Journal of Cachexia, Sarcopenia and Muscle (JCSM) - Abstract

 Volume 2, Number 1, Page 5 - 8 


Sarcopenia in stroke—facts and numbers on muscle loss accounting for disability after stroke

Nadja Scherbakov,  Wolfram Doehner

Stroke is the third leading cause of death and the leading cause of disability in Western countries. More than 60% of patients remain disabled, 50% of patients suffer from some hemiparesis and 30% remain unable to walk without assistance. The skeletal muscle is the main effector organ accountable for disability in stroke. This disability is, however, traditionally attributed to the brain injury itself and less attention is paid to structural, metabolic and functional aspects of muscle tissue. Hemiparetic stroke leads to various muscle abnormalities. A combination of denervation, disuse, inflammation, remodelling and spasticity account for a complex pattern of muscle tissue phenotype change and atrophy. While the molecular mechanisms of muscle degradation after stroke are only incompletely understood, a stroke-related sarcopenia may be concluded. Reinnervation, fiber-type shift, disuse atrophy and local inflammatory activation are only some of the key features to be addressed. Despite the importance for optimum post stroke recovery, stroke-related sarcopenia is not recognised in current guidelines for stroke therapy and rehabilitation. A total of not more than 500 patients forms the basis for all available evidence on clinical muscle changes after stroke. A lack of robust evidence on muscle pathology after stroke and on treatment strategies becomes apparent that needs to be addressed in an interdisciplinary integrated approach.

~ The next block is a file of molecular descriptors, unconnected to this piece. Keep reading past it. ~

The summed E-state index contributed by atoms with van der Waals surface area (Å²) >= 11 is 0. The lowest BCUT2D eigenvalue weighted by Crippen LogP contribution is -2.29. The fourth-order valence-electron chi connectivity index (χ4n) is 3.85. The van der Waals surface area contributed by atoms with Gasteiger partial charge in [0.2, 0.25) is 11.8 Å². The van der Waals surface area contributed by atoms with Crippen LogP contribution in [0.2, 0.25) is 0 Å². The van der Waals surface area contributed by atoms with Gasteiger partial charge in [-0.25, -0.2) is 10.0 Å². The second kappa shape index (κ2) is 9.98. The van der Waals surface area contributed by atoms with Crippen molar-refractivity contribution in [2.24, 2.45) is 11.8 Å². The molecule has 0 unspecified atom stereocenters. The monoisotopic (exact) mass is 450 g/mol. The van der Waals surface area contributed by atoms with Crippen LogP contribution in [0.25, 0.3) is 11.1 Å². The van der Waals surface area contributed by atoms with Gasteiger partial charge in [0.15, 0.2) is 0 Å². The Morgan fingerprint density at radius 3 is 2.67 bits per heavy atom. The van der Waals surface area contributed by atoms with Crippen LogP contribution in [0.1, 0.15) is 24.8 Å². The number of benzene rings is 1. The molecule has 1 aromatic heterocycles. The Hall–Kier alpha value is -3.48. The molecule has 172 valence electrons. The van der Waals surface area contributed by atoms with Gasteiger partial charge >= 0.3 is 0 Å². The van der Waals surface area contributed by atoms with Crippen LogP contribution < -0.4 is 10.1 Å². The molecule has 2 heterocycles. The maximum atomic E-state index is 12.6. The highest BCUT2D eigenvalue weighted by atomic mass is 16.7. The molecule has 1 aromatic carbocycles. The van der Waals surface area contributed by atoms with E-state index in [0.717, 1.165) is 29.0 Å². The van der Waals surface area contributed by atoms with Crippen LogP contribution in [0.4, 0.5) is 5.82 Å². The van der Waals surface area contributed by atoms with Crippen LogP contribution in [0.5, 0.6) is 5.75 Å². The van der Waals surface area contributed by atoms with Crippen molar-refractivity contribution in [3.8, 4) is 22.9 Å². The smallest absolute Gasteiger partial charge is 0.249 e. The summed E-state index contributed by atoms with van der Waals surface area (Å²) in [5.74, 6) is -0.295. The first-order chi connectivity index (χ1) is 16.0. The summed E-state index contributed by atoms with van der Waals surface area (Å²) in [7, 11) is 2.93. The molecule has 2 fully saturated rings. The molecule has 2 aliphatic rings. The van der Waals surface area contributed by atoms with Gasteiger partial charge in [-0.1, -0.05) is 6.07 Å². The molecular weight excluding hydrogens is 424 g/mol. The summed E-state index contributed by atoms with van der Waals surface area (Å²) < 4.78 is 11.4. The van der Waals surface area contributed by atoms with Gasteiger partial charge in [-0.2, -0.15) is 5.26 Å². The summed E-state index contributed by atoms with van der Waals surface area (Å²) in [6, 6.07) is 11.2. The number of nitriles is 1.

Scherbakov N, Doehner W. Sarcopenia in stroke-facts and numbers on muscle loss accounting for disability after stroke. J Cachex Sarcopenia Muscle 2011;1:5-8.